After experiencing several years in poverty, Roslyn was not seen by men as a Lady, but as a fallen woman, a woman that has been propositioned several times. Roslyn seeks love in her marriage and won't settle for less. She witnessed many parental arguments due to her father's infidelities and then her mother's. She has sworn to avoid a marriage of convenience at any cost and has set out to educate herself in the art of making a man fall in love. She has her eyes set on a particular neighbor who just came into his title and who, she observes, has all the characteristics of a man she could love. Now all she needs to do is make him fall in love with her. She recruits Fanny Irwin, the courtesan family friend we met in To Pleasure a Lady, to help her. Fanny takes Roslyn to a Cyprian Ball so that she can observe how the courtesan's entice the men. She never expected to see the Duke of Arden at the ball.
Drew Moncrief, the Duke of Arden is one of Marcus, Lord Danver's best friends. He has put aside his most recent mistress and is out shopping at the ball when he catches a glimpse of a newcomer. He goes off to pursue her only to have her run from him. When he finds her, he seduces her into a few kisses and a bit of first base, but is completely confounded by her reluctance in accepting his protection. This is completely cleared up later on when he discovers that the beauty he was seducing was his friend's new sister in law! He is a bit upset but quickly puts it aside when he discovers that she was not out to trap anyone into marriage (one of his worst nightmares) but was in fact trying to pick up skills to capture the heart of another. Obviously he has decided to offer his services in teaching her everything a man is looking for in the woman to be his bride.
The book itself has a worn premise and the whole 'I met you in a masked ball and could not get you out of my mind' has been used so many times it should be banned among plots that can be used in a romance but then the story moved into another plot outline that has been so overused it also should be banned "Let me teach you the secrets of love so that you can seduce the man you REALLY want". What is different about this book is that Jordan made it work.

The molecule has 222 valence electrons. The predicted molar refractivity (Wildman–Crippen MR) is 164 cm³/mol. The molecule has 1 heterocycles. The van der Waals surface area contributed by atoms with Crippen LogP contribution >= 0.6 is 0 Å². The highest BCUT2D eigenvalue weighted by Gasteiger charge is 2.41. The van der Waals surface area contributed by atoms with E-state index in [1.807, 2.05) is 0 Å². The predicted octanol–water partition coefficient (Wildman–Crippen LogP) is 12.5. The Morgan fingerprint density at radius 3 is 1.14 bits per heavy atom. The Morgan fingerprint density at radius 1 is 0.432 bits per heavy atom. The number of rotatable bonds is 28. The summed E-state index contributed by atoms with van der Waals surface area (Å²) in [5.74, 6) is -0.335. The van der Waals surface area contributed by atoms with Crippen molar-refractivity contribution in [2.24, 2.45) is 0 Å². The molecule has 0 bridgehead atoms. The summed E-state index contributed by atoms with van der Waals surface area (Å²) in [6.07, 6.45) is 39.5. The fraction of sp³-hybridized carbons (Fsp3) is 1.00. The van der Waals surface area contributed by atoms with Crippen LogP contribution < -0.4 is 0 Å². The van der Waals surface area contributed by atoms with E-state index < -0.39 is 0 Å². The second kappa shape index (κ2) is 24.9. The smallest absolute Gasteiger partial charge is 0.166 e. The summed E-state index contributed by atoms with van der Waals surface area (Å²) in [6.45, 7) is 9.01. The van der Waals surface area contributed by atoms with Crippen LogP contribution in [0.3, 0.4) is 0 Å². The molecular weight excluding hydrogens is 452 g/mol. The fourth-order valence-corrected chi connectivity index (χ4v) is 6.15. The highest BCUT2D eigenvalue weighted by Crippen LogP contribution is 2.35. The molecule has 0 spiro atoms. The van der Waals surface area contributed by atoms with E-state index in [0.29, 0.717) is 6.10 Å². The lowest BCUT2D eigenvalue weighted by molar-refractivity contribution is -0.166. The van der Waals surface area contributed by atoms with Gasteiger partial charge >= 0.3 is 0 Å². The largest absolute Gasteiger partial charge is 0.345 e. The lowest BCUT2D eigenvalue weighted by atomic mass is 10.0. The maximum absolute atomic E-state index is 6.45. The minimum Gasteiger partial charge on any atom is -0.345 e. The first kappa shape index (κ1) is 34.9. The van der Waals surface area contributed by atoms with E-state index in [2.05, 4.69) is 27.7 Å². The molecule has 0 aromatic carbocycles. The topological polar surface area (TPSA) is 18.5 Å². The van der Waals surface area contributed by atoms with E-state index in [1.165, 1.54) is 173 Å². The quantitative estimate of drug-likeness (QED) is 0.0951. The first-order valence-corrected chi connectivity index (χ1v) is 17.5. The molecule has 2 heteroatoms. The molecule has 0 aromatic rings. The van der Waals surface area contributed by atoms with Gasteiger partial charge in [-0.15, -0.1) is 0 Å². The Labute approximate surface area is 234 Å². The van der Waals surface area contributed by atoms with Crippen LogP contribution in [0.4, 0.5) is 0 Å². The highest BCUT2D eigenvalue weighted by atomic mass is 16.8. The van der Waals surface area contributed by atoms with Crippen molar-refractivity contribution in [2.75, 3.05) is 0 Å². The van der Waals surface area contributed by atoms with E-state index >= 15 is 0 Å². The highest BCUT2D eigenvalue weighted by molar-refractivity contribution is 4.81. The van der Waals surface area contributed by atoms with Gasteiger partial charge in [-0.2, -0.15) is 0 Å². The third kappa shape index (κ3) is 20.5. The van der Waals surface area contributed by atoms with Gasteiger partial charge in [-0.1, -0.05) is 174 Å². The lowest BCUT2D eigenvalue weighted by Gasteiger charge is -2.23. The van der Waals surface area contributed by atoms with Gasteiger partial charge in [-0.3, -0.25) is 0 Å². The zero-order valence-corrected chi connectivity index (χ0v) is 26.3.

Arden was so jaded and Roslyn so refreshing that the story just worked. Arden has never been loved for himself and because Roslyn only had eyes for her neighbor, she didn't pose a threat to him, he never felt pursued and could bring his guard down, learning to savor a relationship with a woman that, although lustful, was relaxing. I loved that even though the time line was short he fell in love with a friend.
Roslyn on her part found herself the resistant one. She did not want to fall for the Duke, a man who admitted he did not have a heart to give. Someone that she argued with and who caused painful memories to resurface. When she was found compromised, she still resisted the marriage because she wanted love. She was a wonderful character who had some wounds to heal. She would eventually learn that she could not have love without trust and she needed to trust Arden capable of loving her.
There was a secondary story line where Winifred, lady Freemantle, discovers that her husband not only kept a mistress but a whole separate family. She recruits Drew and Roslyn to find out who is trying to steal a brooch with a picture of her late husband only to discover the alternate life he had led before dying,
It seems that the third installment to this series was taking place at the same time this story was evolving because Lily, the youngest Loring sister, runs away to London. What is she running from, we will have to wait to read about it in her story.
Tuesday, April 15, 2008
I'm loving this series. This was the second installment in the Merry Gentry series and in this one we get to delve more into the crazy life of a Sidhe princess.